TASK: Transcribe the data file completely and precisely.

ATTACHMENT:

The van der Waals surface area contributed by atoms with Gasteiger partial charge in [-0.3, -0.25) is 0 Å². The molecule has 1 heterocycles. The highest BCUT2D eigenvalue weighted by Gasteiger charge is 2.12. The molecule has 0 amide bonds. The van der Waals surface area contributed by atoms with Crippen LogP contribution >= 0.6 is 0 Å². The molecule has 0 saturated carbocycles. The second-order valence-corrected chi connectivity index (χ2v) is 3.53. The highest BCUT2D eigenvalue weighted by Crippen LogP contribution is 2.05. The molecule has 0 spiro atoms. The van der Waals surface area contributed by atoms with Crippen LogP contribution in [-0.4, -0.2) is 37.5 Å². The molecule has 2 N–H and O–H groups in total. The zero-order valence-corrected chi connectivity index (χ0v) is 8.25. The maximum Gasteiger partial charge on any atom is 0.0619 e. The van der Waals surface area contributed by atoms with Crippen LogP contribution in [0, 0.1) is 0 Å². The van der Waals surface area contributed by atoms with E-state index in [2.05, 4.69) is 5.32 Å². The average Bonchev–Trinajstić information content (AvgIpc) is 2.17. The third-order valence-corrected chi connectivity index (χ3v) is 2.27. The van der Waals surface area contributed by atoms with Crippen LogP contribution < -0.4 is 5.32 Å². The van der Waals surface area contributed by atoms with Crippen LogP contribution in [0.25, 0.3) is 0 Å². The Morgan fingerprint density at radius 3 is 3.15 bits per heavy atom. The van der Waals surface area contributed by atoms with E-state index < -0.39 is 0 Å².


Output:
The van der Waals surface area contributed by atoms with Gasteiger partial charge in [-0.3, -0.25) is 0 Å². The molecule has 1 heterocycles. The highest BCUT2D eigenvalue weighted by Gasteiger charge is 2.12. The molecule has 0 amide bonds. The van der Waals surface area contributed by atoms with Crippen LogP contribution >= 0.6 is 0 Å². The molecule has 0 saturated carbocycles. The second-order valence-corrected chi connectivity index (χ2v) is 3.53. The highest BCUT2D eigenvalue weighted by Crippen LogP contribution is 2.05. The molecule has 0 spiro atoms. The van der Waals surface area contributed by atoms with Crippen LogP contribution in [-0.4, -0.2) is 37.5 Å². The molecule has 2 N–H and O–H groups in total. The zero-order valence-corrected chi connectivity index (χ0v) is 8.25. The maximum Gasteiger partial charge on any atom is 0.0619 e. The van der Waals surface area contributed by atoms with Crippen LogP contribution in [0, 0.1) is 0 Å². The van der Waals surface area contributed by atoms with E-state index in [2.05, 4.69) is 5.32 Å². The average Bonchev–Trinajstić information content (AvgIpc) is 2.17. The third-order valence-corrected chi connectivity index (χ3v) is 2.27. The van der Waals surface area contributed by atoms with Crippen LogP contribution < -0.4 is 5.32 Å². The van der Waals surface area contributed by atoms with Crippen LogP contribution in [0.25, 0.3) is 0 Å². The Morgan fingerprint density at radius 3 is 3.15 bits per heavy atom. The van der Waals surface area contributed by atoms with E-state index < -0.39 is 0 Å².